Many investors see socially responsible investing as deliberately sacrificing profits for the sake of personal values. Yet increasingly, the practice of investing in a socially responsible manner has evolved to give you a chance to do the right thing and still make a handsome return in the process.

The evolution of socially responsible investing is readily apparent in exchange-traded funds that appeal to its advocates. Although past practices emphasized filtering out "bad" companies that failed various tests, the philosophy that many socially responsible ETFs now follow focuses much more on making positive investment choices that balance profit potential with other important considerations. That has played a vital role in turning the socially responsible investing business into a small but growing piece of the overall investment industry, with about $100 billion invested in such funds out of roughly $7 trillion investing in mutual funds and ETFs in total.

How to be responsible
One challenge that socially responsible investors face among their ETF choices is how to find the ETF that best matches their own personal investing philosophy. To give you a sense of what's available in the socially responsible investing front, I looked into a few of the ETFs that use it to determine which approaches they take toward social responsibility in investing.

The iShares MSCI KLD 400 Social ETF (NYSE: DSI) combines positive and restrictive policies in determining which stocks it owns. The ETF tracks 400 companies that have high ratings on environmental, social, and governance issues. It categorically excludes companies that do business in certain areas, such as alcohol, tobacco, weapons, gambling, and nuclear power. The resulting portfolio includes many top components of the S&P 500 and therefore resembles a modified broad-market index fund in many respects.

Similarly, the iShares MSCI USA ESG Select Social ETF (NYSE: KLD) focuses on picking companies that outperform their competitors on environmental, social, and governance issues. But this ETF takes a more sector-specific approach, trying to pick the best companies from each industry to make the fund's holdings look more representative of the overall stock market. The resulting portfolio isn't quite as top-heavy as the KLD 400 ETF, but it still has plenty of household names that you might not typically associate with social responsibility.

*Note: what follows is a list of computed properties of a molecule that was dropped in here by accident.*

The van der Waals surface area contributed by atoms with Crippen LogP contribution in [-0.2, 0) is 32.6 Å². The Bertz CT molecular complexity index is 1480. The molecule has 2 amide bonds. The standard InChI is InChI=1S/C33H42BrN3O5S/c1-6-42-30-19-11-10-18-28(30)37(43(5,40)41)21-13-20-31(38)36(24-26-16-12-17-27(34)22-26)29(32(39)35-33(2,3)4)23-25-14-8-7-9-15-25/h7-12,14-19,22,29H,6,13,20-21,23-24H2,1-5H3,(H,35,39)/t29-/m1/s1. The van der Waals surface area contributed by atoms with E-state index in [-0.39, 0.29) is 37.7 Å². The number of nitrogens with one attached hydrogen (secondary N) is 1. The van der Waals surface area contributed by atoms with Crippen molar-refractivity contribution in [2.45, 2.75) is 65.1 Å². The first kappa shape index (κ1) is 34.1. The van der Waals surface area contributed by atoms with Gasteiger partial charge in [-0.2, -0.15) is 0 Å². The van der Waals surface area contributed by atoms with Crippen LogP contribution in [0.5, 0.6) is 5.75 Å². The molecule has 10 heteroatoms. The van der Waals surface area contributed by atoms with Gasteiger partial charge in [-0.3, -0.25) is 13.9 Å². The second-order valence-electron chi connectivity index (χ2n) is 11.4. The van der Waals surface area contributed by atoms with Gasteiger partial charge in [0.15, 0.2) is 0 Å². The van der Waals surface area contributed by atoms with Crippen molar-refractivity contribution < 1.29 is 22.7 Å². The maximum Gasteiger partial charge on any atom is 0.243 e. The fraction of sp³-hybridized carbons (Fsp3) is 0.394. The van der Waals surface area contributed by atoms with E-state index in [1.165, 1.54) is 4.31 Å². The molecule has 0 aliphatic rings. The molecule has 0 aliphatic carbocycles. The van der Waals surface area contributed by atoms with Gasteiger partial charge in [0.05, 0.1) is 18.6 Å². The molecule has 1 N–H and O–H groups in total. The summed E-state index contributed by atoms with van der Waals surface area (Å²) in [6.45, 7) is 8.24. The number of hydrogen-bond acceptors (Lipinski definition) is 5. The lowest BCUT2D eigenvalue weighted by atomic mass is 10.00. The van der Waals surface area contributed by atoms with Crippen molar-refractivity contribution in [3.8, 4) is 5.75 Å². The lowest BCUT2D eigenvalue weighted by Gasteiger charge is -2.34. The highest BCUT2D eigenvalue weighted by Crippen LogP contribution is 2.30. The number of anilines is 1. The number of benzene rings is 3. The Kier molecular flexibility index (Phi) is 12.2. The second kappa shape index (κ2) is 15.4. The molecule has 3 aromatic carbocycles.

Drilling down
You don't have to rely on ETFs that label themselves as socially responsible in order to achieve your personal financial goals. For instance, the PowerShares WilderHill Clean Energy Portfolio (NYSE: PBW) invests in companies that are seeking alternatives to fossil-fuel based power generation, while the Guggenheim Solar ETF (NYSE: TAN) focuses on companies that produce and facilitate solar energy production.

The key is to understand that social responsibility means different things to different people. Many have recently moved more toward sustainable investing practices, which give even huge multinational corporations a chance to demonstrate their worthiness by incorporating holistic approaches toward internal business management.

With sustainability, a host of factors -- including employee relations and working within communities and customer bases -- creates an overall picture that guides a company in all of its business dealings. For instance, in its list of the world's 100 most sustainable corporations, the self-described "clean capitalism" magazine Corporate Knights gave top honors to Statoil (NYSE: STO) and Johnson & Johnson (NYSE: JNJ) -- hardly the first companies that come to mind for many social activists.

Some ETFs even seek to track sustainability directly. For instance, ESG Shares North America ESG Index ETF (NYSE: NASI) has the goal of "bringing sustainable investing to the ETF market." In practice, though, the fund follows the same environmental, social, and governance criteria that iShares uses in its socially responsible ETFs.

Invest your way
Despite the popularity of socially responsible investing and the corresponding rise of mutual funds and ETFs aimed at those who want to practice it, it's difficult to find a one-size-fits-all approach that lets you buy a single socially responsible fund that you can rely on to cover all of your investing needs. These ETFs can be helpful as pieces of your overall investing puzzle, but most investors will find that only by mixing these funds with specifically targeted investments can you be sure that your portfolio reflects all of your beliefs.

If socially responsible investing is important to you, add these five ETFs to your watchlist to stay up-to-date on what they're up to.

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This article represents the opinion of the writer, who may disagree with the “official” recommendation position of a Motley Fool premium advisory service. We’re motley! Questioning an investing thesis -- even one of our own -- helps us all think critically about investing and make decisions that help us become smarter, happier, and richer.